- "The Company's accounts indicated modest borrowing. However, it was noted by the Trustee Representatives that this may be 'window dressing' with RH explaining that the Company would hold back significant payments at half and quarter year ends for this purpose."
- "The Regulator queried whether the net debt position of the Company would be picked up by the City. RE and DG were unconvinced City analysts pick up on the true net debt position."
Passive conclusions drawn by TPR
- "The Regulator confirmed that, in general, it is not comfortable with recovery plans increasing whilst dividends are being increased."
- "The Regulator would like to be kept updated as to any further discussions and negotiations between the Trustee and the Company."
Also published is an extract from a meeting of the Pension Trustees ( PDF 369 KB), 8 Jan 2014, at which the Trustees are weighing up a reduced offer of £42m vs handing over to TPR, with concern about how long that would take.
Key points from the extract of pages 5-6 on 2011 Valuations:
- TPR becoming sympathetic to the Company's position based on presentation from Richard Adam – "no pushback from TPR"
- "In the absence of an agreement it was noted that tPR could refer the matter to the Determinations Panel to impose a schedule of contributions but it was estimated this could take 2 to 3 years."
- "The Trustee therefore needed to consider whether it was willing to reduce its minimum position or whether effectively it should hand over to tPR in the hope that the matter would be referred to the Determinations Panel which would reach the same conclusion recognising the length of time this could take to enforce. In the meantime the existing schedules of contributions would remain in place."
The Committee is publishing some graphics depicting progress on Carillion's recovery plan, and comparison to wider recovery plans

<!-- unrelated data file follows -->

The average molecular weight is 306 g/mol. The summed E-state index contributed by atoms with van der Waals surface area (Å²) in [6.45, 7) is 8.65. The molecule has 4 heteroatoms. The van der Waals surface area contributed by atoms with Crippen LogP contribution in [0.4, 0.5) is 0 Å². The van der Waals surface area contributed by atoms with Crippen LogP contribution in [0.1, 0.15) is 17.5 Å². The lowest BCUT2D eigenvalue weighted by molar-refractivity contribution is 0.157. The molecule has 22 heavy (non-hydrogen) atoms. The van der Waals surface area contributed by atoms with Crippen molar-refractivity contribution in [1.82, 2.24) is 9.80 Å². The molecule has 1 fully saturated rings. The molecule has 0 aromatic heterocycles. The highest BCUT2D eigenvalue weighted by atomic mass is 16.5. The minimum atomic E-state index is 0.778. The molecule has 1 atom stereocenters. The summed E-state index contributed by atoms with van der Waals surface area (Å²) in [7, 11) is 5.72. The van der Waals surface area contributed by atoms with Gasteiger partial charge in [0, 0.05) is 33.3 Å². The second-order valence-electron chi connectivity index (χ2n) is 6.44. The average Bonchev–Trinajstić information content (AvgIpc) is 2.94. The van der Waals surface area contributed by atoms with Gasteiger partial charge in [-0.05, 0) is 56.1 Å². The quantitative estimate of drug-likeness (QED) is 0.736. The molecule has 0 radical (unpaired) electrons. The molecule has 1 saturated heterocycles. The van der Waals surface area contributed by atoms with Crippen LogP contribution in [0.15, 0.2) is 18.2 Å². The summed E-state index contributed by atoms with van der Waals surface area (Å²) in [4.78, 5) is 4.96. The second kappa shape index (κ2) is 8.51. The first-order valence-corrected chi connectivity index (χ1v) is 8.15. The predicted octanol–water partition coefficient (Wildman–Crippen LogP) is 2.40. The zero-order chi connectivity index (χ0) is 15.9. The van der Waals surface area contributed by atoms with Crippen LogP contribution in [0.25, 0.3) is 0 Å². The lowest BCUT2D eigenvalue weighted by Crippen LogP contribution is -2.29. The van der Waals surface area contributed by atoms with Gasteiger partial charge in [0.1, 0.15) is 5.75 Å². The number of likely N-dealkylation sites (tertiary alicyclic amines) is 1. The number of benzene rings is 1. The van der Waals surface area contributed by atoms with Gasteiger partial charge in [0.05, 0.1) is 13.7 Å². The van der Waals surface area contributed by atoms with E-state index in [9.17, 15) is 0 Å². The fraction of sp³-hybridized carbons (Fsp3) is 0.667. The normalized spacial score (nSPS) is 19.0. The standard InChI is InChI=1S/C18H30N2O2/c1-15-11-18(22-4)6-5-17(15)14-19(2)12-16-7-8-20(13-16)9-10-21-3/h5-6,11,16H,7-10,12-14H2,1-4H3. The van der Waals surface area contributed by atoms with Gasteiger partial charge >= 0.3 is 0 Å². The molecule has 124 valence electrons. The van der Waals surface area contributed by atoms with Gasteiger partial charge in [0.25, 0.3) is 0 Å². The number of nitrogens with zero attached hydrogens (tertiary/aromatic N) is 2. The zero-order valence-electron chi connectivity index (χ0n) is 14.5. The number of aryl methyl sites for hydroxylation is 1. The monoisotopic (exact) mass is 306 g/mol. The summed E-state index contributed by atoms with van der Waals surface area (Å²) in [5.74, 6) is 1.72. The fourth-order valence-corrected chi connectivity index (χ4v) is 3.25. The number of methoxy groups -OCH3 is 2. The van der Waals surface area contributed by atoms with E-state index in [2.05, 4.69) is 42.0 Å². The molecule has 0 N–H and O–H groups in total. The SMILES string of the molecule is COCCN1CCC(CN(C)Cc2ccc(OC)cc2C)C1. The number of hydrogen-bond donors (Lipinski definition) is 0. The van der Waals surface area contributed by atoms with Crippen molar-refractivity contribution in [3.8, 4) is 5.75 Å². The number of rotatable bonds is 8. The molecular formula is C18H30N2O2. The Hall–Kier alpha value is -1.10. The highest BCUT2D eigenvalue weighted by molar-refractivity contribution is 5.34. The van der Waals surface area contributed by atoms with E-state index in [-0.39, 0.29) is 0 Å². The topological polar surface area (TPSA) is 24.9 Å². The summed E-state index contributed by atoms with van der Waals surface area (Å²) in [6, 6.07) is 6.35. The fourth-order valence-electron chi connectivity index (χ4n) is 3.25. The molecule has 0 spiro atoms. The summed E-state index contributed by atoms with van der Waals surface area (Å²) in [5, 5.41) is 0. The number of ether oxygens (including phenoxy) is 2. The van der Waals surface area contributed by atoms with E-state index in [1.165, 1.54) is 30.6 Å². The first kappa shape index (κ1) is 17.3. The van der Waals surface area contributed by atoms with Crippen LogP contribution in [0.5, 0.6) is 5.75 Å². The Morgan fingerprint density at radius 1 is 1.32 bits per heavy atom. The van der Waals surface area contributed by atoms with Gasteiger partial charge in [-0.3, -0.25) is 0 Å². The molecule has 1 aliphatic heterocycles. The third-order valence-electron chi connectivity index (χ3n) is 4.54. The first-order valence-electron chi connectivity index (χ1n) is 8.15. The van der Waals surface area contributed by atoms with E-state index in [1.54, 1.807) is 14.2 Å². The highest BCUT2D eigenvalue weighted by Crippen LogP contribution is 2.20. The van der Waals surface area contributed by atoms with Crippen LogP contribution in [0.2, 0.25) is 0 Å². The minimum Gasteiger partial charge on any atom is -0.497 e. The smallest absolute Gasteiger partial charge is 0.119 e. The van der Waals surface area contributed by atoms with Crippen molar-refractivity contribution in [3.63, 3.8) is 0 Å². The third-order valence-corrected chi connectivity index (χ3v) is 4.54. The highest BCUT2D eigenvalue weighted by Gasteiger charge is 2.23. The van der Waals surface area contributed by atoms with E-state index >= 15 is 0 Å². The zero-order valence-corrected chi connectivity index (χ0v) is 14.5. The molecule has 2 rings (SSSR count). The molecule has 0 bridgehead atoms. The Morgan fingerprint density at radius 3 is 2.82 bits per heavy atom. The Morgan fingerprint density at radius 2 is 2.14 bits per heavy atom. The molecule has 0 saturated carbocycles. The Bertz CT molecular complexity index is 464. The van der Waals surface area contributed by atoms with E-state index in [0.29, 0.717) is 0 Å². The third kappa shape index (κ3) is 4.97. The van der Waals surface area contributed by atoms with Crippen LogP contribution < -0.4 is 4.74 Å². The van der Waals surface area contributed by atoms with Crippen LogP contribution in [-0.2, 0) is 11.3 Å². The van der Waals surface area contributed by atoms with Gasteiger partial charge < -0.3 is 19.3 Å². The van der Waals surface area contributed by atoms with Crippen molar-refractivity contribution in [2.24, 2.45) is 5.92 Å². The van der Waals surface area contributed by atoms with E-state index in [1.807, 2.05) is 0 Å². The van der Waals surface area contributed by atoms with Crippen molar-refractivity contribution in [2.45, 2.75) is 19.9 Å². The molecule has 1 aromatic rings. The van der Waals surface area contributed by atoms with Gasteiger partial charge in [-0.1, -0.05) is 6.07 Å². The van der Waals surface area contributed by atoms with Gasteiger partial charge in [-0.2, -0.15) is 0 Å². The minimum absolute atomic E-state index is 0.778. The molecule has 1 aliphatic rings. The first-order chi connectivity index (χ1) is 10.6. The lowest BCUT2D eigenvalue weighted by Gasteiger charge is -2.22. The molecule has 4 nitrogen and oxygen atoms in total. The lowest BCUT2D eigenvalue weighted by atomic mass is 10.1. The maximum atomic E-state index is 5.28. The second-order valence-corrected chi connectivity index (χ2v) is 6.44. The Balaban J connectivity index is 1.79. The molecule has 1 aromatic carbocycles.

Backloaded recovery plan which went along with sponsor's wishes for first few years
Carillion proposed deficit recovery contributions of £33.4m per year for 16 years totalling £568m. TPR claim they secured £85m in extra funding contributions (i.e. the agreed schedule), when the trustees proposal was asking for £342m extra (£65m p.a. for 14 years).
This extra money was, however, backloaded. Another recovery plan would be required in less than three years. For the intervening years, contributions were those in the company's "take it or leave it" offer which forced the trustees to formally request intervention from the Regulator.
The Carillion deficit was an outlier
- The latest TPR analysis of recovery plans, published in June 2017, covered valuations conducted between September 2014 and September 2015 (and therefore due to be agreed by December 2016).
- TPR told the Committee that it judged Carillion to be in "covenant group 2", meaning it "tended to strong" as a scheme sponsor.
- The Carillion recovery plan signed off in December 2013 (the 2011 valuation) was 16.4 years long.
- 95% of deficit recovery plans in covenant group 2 were under 14 years long. The average recovery plan in even the weakest covenant group was under 10 years.
Carillion's recovery plan was a major outlier:
Other analysis in the TPR report shows that 41% of DB schemes increased their recovery plans following valuations, compared to 28% that reduced the length of recovery plans.